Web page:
A blog dedicated to ideas, public policies, and the work of our non-profit partners that are game changing.
— by Dr. Yanique Redwood, President and CEO
I have been sitting on the sidelines of the debate about whether #blacklivesmatter or #alllivesmatter. Whenever there is a discussion that requires me or anyone else to defend the humanity of black people, I refuse to participate. Do black people really want to work or not? Can black people achieve academically or not? Do our lives matter or not? Just the question alone leads me to believe that there is some doubt on both sides of the debate. Why should I have to prove my humanity? So, I simply refuse to participate in that line of questioning. And, I won’t make arguments for or against.17 November 2014
I just returned from Facing Race, the largest conference in the United States that joins together people working towards racial justice and its intersections with other identities such as gender, sexuality, immigration status, and disability. I can’t imagine another place where I might discuss with a white man how the natural hair movement affirms my identity as an African-American woman and he refer me to Linda Jones, a colleague of his and founder of A Nappy Hair Affair, a website that was promoting natural hair when it wasn’t en vogue. Where else would I get the opportunity to then thank her in person for helping to start a movement that has been critical to the formation of my and my daughter’s identities in ways that she cannot fully comprehend? There were countless special moments like these and key takeaways that I think are worth sharing:15 August 2014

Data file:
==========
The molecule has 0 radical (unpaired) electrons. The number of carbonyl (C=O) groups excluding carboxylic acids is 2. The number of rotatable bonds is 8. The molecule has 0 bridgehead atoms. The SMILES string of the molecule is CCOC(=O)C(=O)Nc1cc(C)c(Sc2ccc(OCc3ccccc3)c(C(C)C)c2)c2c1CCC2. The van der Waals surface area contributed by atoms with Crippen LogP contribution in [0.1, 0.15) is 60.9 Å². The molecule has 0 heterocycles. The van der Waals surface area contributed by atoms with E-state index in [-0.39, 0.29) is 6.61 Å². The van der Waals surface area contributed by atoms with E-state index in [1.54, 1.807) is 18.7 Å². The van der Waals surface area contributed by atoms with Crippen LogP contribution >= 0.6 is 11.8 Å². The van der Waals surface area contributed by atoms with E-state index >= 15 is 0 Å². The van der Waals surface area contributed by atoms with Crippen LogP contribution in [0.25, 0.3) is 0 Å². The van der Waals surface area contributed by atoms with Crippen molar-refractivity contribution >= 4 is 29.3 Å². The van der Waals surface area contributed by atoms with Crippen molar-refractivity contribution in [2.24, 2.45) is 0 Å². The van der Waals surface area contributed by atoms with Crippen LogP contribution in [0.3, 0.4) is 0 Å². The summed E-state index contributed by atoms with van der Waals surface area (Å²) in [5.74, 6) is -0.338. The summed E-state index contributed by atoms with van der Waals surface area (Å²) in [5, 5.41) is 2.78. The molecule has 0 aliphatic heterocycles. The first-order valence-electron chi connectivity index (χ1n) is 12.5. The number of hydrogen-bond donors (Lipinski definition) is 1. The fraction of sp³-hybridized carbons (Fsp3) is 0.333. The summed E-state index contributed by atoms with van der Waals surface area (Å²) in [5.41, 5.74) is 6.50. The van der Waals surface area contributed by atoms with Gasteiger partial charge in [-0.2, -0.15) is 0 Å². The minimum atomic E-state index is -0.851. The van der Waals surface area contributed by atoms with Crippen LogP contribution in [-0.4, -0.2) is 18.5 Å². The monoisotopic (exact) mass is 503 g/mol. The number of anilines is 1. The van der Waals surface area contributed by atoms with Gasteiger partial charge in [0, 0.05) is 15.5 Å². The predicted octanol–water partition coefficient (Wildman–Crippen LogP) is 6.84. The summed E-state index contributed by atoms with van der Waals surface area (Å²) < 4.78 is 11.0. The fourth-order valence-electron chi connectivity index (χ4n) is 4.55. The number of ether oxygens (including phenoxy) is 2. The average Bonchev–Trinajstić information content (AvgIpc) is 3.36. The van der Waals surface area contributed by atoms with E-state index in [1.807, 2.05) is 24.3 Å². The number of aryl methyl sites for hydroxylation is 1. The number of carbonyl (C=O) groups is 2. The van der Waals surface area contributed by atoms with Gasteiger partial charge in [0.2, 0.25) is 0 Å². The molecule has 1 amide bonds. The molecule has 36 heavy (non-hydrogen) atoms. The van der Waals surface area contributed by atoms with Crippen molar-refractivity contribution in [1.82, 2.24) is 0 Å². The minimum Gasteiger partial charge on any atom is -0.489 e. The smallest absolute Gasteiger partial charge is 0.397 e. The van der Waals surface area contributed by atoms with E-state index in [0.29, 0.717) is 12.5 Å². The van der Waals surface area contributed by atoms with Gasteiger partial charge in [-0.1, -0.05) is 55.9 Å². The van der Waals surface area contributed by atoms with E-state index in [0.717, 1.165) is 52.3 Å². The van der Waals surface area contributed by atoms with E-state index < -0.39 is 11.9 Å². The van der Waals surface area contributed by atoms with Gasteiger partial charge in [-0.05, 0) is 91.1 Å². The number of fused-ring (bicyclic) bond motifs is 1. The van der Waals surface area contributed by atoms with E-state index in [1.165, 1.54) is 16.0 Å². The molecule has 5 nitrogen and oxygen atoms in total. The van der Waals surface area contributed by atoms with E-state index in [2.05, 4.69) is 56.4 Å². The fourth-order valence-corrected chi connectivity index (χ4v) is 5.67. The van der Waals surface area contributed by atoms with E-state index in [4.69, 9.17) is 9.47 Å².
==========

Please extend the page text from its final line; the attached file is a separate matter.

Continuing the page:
I am grateful to have met Bruno Avila. He is a restaurant worker who recently visited with members of our Board of Trustees to share reflections on the link between health and the low-wage work environment. Sitting around a conference room table, wearing headsets to ensure our understanding of Mr. Avila’s story as he speaks Spanish, we listened as he started with wage theft and the heavy toll it exacted on his family.21 April 2014
The Consumer Health Foundation hosted its annual meeting last month on the topic of implicit bias. The audience of 150 grantee, foundation, and other partners were treated to dynamic talks by john powell (Haas Institute for a Fair and Inclusive Society), Carlee Beth Hawkins (Project Implicit), and Brian Smedley (The Joint Center for Political and Economic Studies). There was so much that was interesting, but it was this statement by john powell that keeps me up at night and gets me up every morning: “We cannot create good public policy for people outside of the circle of human concern.”18 March 2014
In a previous blog, I recounted a conversation on a recent flight concerning the Foundation’s interest in investing in low-income communities of color. This resulted in my seatmate expressing immediate concern about crime. In response to that blog, I received a generally supportive comment from a reader who pointed out that crime should be a legitimate issue of concern. I agreed with her but offered a counterpoint: Crime is not the only story, nor do I believe it is the primary one.